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    1. Yes, we went to Kangaroo Island a few years ago and saw some koalas but not many. We're heading to Victor Harbour in Septemberfor a gathering with old school friends, some of whom are also visiting KI, but we'll just be staying on the mainland this time.

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  5. Great shots of Koalas. It is a shame that they need to be culled but understandable. We have the opposite problem with the Koala numbers decreasing due to loss of habitat to housing developments.

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  6. I have never heard the sound of a koala although I've seen them in zoos. They certainly have sweet faces and their expression makes them look like they should be cuddly. But then I got a good look at those claws! I really enjoyed this fact-filled post and all the photos.

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  7. I promise to never mislabel the Koala again! :–( I knew of their dependence on Eucalyptus leaves but I did not know how limited they were to specific species. We have black bears here in the Appalachians and young ones will occasionally wander into our town. They come looking for bird feeders, bbq grills, and bee hives. Our neighbor had one on the front porch last week and they have two dogs who failed the watchdog test.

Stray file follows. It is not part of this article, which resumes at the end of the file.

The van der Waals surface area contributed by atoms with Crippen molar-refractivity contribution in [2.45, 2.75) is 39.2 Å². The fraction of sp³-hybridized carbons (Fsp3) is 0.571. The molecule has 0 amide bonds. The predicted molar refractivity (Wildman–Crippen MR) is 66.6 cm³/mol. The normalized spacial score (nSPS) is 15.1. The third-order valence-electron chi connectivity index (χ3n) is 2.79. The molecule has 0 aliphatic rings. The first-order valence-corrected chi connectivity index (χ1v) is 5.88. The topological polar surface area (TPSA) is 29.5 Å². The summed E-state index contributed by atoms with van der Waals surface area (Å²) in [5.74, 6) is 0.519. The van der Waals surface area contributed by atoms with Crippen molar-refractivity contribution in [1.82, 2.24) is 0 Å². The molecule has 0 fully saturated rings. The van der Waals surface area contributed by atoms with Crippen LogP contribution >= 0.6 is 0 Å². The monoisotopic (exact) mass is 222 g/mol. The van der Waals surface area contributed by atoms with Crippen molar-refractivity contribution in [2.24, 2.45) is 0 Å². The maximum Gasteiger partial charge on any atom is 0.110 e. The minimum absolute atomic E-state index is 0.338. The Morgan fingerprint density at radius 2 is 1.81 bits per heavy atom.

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  8. I think Photo albums are full with people cuddling Koalas. As you say they are wild and I have seen one freaking out. It was brought by someone to a wildlife place in Grafton NSW, the person was holding a Koala in her arms when suddenly it started to cry and claw wildly her arms, she was bleeding and had big gashes. She should have folded it in a blanket to carry, but did not know this. I always carried a blanket in my car in case I found an injured animal along the bush road I had to travel.

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    1. I'm not sure that we've done koalas any favours by promoting them as naturally cuddly. Also when I've visited sanctuaries like Lone Pine the koala inmates don't look too happy to be there.

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  9. Great post, and you are so fortunate to have seen them regularly...they are increasingly rare...or perhaps we don't stop long enough to spot them.

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  10. We are lucky that koalas live in our bush block and we regularly have them in or garden trees. But many a time I've been scared out of my wits when walking in the bush looking for birds or plants, minding my own business, enjoying the bush ... when a male koala bellows like a bull right above me. My first thought is always 'bull' before I realise it's 'koala' and relax.

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    1. Right, I thought they only did that at night. You must have got some good photos then, as no doubt you would have your camera a the ready.